The Comfort Station’s Early Role in Old Town

In the old stories that suspiciously start with “in the good old days,” history is romantic or pretty or relaxed and simple.   But, sometimes – as we recently found with our Comfort Station – you just can’t hide the truth.  After all, the people who were part of history were people just like us.  They may not have had computers, or televisions, or even radios, but they lived, loved, had babies, and died.  And through it all, they had to, well, take care of their bodily needs.  For example, when out in North Lansing doing business or shopping.

North Side of East Grand River Avenue with the Comfort Station at the Center of the Photograph

So let me place on its academic footing what is coming to light about our Comfort Station.  The residue, if you will, of taking care of bodily needs and casting off life’s detritus is terribly interesting to the researcher because it provides insight into daily routines.  For example, historic archaeologists often seek the remnants of the outhouse – the receptacle of broken and discarded household artifacts before the modern reliance on sanitation workers.  Similarly, those who investigate prehistoric life rejoice at the discovery of a midden – essentially a prehistoric trash pile.  Pottery, tools, weapons, all can be the product of these archaeological treasure troves.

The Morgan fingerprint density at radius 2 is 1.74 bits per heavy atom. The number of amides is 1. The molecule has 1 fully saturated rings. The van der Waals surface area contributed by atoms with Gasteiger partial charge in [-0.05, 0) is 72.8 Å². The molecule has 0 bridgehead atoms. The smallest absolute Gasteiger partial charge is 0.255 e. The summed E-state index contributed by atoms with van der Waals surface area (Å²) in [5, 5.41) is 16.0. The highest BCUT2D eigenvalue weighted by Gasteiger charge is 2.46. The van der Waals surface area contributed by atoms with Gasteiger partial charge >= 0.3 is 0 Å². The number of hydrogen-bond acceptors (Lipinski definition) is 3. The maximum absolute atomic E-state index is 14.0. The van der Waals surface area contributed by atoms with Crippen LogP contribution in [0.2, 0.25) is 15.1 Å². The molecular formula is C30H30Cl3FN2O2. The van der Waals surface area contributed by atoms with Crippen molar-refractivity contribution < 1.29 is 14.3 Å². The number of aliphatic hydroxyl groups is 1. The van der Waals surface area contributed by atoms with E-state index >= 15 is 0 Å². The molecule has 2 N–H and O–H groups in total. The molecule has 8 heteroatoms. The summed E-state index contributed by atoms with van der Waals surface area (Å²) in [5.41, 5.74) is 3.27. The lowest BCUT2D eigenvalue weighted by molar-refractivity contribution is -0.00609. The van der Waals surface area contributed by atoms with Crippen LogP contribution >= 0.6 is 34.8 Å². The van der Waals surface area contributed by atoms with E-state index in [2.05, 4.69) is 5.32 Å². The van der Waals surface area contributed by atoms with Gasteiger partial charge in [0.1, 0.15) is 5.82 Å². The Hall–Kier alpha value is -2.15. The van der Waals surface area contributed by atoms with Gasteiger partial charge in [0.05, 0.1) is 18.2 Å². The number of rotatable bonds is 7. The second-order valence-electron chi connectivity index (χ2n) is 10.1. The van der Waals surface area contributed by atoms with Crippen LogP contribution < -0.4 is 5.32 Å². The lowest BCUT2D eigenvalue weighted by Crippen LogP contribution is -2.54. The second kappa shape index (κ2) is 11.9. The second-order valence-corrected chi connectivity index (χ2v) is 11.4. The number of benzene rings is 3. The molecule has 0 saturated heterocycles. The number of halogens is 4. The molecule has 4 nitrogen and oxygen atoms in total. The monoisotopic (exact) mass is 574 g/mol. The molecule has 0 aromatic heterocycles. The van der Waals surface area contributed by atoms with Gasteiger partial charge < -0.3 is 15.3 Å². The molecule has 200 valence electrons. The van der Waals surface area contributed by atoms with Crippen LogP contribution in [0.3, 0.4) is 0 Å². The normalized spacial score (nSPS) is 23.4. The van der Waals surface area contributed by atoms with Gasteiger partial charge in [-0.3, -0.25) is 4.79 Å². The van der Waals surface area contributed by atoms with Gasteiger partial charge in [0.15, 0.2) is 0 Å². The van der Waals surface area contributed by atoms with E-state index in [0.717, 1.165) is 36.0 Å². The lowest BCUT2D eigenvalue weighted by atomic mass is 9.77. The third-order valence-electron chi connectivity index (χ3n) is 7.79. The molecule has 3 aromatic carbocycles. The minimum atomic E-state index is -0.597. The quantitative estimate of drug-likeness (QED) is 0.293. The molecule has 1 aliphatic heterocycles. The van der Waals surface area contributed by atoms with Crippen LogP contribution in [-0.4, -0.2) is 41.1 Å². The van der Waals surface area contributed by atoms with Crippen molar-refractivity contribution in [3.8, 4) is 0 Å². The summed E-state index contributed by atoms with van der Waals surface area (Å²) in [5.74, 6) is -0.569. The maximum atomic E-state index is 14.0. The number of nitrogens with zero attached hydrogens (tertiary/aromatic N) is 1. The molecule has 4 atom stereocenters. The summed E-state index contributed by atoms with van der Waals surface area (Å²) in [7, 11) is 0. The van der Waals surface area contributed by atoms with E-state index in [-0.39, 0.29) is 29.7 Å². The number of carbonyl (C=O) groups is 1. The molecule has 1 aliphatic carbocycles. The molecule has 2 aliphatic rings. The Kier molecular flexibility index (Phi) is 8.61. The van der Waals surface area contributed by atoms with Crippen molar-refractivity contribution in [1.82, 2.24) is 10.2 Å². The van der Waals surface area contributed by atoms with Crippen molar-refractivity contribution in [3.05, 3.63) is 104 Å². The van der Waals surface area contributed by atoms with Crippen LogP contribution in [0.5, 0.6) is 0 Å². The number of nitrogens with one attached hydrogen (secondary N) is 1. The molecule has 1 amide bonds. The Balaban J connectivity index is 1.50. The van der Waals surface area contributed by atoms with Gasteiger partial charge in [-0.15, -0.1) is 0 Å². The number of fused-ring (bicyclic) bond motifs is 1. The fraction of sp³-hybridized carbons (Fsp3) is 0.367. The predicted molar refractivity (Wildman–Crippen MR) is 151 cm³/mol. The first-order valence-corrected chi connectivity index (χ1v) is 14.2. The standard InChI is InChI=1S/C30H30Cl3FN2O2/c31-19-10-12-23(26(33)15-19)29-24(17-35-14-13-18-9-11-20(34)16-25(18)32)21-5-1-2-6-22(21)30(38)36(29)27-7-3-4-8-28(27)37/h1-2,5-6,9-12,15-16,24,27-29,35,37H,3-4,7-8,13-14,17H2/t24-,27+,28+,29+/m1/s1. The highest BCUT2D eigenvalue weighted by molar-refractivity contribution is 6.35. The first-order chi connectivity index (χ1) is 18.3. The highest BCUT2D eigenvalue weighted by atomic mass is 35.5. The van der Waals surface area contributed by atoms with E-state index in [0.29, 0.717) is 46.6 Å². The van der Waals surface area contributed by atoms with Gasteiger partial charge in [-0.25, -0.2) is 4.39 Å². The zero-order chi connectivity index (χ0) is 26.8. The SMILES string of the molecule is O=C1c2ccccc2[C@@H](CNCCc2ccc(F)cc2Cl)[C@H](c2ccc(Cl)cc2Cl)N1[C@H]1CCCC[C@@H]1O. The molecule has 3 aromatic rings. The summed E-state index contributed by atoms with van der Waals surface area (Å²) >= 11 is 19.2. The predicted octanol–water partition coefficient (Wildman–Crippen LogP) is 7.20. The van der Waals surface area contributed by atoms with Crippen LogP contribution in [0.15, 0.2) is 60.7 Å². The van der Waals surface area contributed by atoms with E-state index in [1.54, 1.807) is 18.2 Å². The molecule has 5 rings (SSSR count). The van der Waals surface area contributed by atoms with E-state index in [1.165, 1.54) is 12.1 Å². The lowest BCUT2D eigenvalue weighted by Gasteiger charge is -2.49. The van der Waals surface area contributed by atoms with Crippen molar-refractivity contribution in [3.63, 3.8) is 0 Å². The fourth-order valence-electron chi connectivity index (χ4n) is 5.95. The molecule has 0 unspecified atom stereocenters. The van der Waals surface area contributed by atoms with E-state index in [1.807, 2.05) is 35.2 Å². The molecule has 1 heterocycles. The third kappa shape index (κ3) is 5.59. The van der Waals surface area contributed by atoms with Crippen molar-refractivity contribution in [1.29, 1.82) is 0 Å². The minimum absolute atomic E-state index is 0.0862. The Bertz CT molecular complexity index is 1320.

North End Rest Room (Comfort Station) at 313 East Grand River Avenue

In a way, I guess it makes sense that we – a bunch of people who love history – would have an interest in something originally known as the North End Rest Rooms.*  Yes, you read that right.  The unique resource at the side of the railway tracks that we today call the Old Town Comfort Station was not the romantic little waystop on the Interurban as we’ve been told.   It was the public toilet.

Hey, we’re proud of it!  We have our history correct and the Michigan Historic Preservation Network is hoping to win $25,000 in the National Trust for Historic Places This Place Matters Community Challenge to restore this little gem.  Please support MHPN by voting at:  http://tiny.cc/d5f26

Voting ends at 5:00 pm on June 30th, so please don’t delay!

*MHPN is continuing to research the Comfort Station, its associations, and history, so please continue to check back to learn even more.

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2 Responses to The Comfort Station’s Early Role in Old Town

  1. Thomas Trabue says:

    Very interesting historical research, I voted for the public restroom.

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